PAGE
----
Capturing a document, need to share it

In my interactions with these two groups I did observe some tasks that I was carrying out, so I decided to use these for my needs. Both groups get documents that need to be dealt with, say homework for one and hospital appointments for the other, this generates a lot of paper, people need copies and all the usual. I found myself taking photos of these, as did my daughter -who promptly deleted it highlighting the need for off-phone storage, with our phones. So far so good, but the filing is where it falls down.

Document filing
Document upload and filing -there has to be a better way.
The document has to be got off the phone, one way or another, then filed somewhere locally or remotely and found again when you need it.

Needs and Goals

Here's a brainstorming list I came up with :
  1. Quick
  2. Simple
  3. Easy to use
  4. Documents are easy to find
  5. Categories
  6. Tags
  7. Date/time stamps
  8. Location stamps
  9. Safe
  10. Secure
  11. On hand -don't have to find a computer to access.
  12. Shareable
  13. Feature extraction for filing/tagging
  14. OCR for filing/tagging
  15. Social coz you have to
  16. Calender integration


Five things that might help define the solution :

The fridge wall of information
The fridge wall of information

Important household information is posted in a known, obvious and prominent place.

Filing Wallet
Filing Wallet
The old school definition of organised, either alphabetically or, as this one is, 'tagged'.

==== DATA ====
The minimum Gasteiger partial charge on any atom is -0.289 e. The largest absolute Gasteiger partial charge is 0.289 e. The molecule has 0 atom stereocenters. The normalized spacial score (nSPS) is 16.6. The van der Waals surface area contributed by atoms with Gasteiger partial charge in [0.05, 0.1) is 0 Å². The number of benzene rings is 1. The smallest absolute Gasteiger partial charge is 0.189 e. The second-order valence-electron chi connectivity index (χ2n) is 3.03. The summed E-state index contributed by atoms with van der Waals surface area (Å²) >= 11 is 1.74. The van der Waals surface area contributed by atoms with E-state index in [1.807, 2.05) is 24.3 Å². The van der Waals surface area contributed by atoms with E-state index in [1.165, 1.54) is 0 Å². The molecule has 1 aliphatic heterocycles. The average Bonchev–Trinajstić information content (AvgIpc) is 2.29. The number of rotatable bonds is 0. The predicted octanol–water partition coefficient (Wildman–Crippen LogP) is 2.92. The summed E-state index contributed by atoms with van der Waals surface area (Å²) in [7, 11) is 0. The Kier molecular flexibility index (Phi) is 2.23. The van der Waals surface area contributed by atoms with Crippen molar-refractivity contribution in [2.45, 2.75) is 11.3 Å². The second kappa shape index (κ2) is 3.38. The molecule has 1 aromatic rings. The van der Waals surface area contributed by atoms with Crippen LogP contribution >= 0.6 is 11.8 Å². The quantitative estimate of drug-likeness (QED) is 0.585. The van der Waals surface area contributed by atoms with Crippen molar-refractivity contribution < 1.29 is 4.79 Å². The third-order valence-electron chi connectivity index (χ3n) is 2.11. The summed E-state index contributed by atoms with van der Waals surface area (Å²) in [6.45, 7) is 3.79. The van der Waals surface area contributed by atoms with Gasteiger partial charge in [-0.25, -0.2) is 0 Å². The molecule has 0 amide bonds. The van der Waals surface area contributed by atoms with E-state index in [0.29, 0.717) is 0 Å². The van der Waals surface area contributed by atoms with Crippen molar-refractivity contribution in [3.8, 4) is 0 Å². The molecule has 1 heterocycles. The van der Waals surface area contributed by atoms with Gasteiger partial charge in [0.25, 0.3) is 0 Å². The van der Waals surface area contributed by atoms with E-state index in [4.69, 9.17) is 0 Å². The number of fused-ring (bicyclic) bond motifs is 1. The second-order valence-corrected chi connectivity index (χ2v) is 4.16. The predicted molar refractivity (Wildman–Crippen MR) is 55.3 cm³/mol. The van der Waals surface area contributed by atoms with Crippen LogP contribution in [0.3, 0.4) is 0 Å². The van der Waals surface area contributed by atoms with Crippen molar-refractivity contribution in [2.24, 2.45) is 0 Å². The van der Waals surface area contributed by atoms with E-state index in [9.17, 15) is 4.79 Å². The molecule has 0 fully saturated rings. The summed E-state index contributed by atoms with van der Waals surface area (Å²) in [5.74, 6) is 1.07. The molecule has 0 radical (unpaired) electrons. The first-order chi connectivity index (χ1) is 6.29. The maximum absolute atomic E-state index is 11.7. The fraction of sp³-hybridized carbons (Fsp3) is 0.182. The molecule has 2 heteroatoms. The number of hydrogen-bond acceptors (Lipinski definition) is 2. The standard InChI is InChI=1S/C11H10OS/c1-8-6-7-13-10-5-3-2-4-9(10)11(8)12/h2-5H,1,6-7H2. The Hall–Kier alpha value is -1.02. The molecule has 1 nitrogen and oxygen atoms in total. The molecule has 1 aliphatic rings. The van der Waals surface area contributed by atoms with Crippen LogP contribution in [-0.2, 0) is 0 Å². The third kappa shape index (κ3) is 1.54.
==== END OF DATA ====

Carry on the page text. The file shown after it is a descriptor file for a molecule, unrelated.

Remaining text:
Filing Clerk
Filing Clerk
Someone to get the piece of information you want. They may have their own system specifically tailored to where they work. Slobber extra.

It should be, one click is a bit of an ask but we need to get as close as possible.

Shiny, the app should look sleek and crafted -which will be a challenge for me.

Wednesday, 13 February 2013

Analysing an Online Community

I had a look at carrying out network analysis of the relations in an online community for the Coursera Social Network Analysis class.

Original Bulletin Board Graph
Original Bulletin Board Graph
The community was a UK based bulletin board of general chat, completely anonymised. I wanted to look at the relationship between topics and see what could be inferred from that, so in the graphs the nodes are threads and the edges are people who posted between threads. This post is mainly about the network analysis, another will look at nitty gritty of how I carried it out.


In short, Python and Gephi -more details later.

The Network

I ended up with a network of 79 nodes and 345 edges. The node labels were extracted keywords from the threads -edges were people who posted between threads.


First question is there anything to look at? Any Structure? One way to tell is by constructing a random graph and comparing it's properties with those of our graph -this can be done, a little tediously, with Gephi.